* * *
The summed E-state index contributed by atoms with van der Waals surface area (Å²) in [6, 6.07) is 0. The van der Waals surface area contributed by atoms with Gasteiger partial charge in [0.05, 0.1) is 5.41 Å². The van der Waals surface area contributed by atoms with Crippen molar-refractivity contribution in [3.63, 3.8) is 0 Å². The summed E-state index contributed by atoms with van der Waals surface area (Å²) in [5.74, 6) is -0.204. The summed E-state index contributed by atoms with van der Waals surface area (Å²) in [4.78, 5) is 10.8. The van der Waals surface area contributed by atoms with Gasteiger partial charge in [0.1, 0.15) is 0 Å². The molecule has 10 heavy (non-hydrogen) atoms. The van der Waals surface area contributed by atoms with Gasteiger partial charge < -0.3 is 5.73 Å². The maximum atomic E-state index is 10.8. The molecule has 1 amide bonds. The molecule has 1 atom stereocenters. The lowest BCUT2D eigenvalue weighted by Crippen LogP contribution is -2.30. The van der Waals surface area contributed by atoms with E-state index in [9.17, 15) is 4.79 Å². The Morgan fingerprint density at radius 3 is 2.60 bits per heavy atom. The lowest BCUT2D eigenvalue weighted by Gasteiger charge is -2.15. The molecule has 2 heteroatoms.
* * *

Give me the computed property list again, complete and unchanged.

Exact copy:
The summed E-state index contributed by atoms with van der Waals surface area (Å²) in [6, 6.07) is 0. The van der Waals surface area contributed by atoms with Gasteiger partial charge in [0.05, 0.1) is 5.41 Å². The van der Waals surface area contributed by atoms with Crippen molar-refractivity contribution in [3.63, 3.8) is 0 Å². The summed E-state index contributed by atoms with van der Waals surface area (Å²) in [5.74, 6) is -0.204. The summed E-state index contributed by atoms with van der Waals surface area (Å²) in [4.78, 5) is 10.8. The van der Waals surface area contributed by atoms with Gasteiger partial charge in [0.1, 0.15) is 0 Å². The molecule has 10 heavy (non-hydrogen) atoms. The van der Waals surface area contributed by atoms with Gasteiger partial charge < -0.3 is 5.73 Å². The maximum atomic E-state index is 10.8. The molecule has 1 amide bonds. The molecule has 1 atom stereocenters. The lowest BCUT2D eigenvalue weighted by Crippen LogP contribution is -2.30. The van der Waals surface area contributed by atoms with E-state index in [9.17, 15) is 4.79 Å². The Morgan fingerprint density at radius 3 is 2.60 bits per heavy atom. The lowest BCUT2D eigenvalue weighted by Gasteiger charge is -2.15. The molecule has 2 heteroatoms.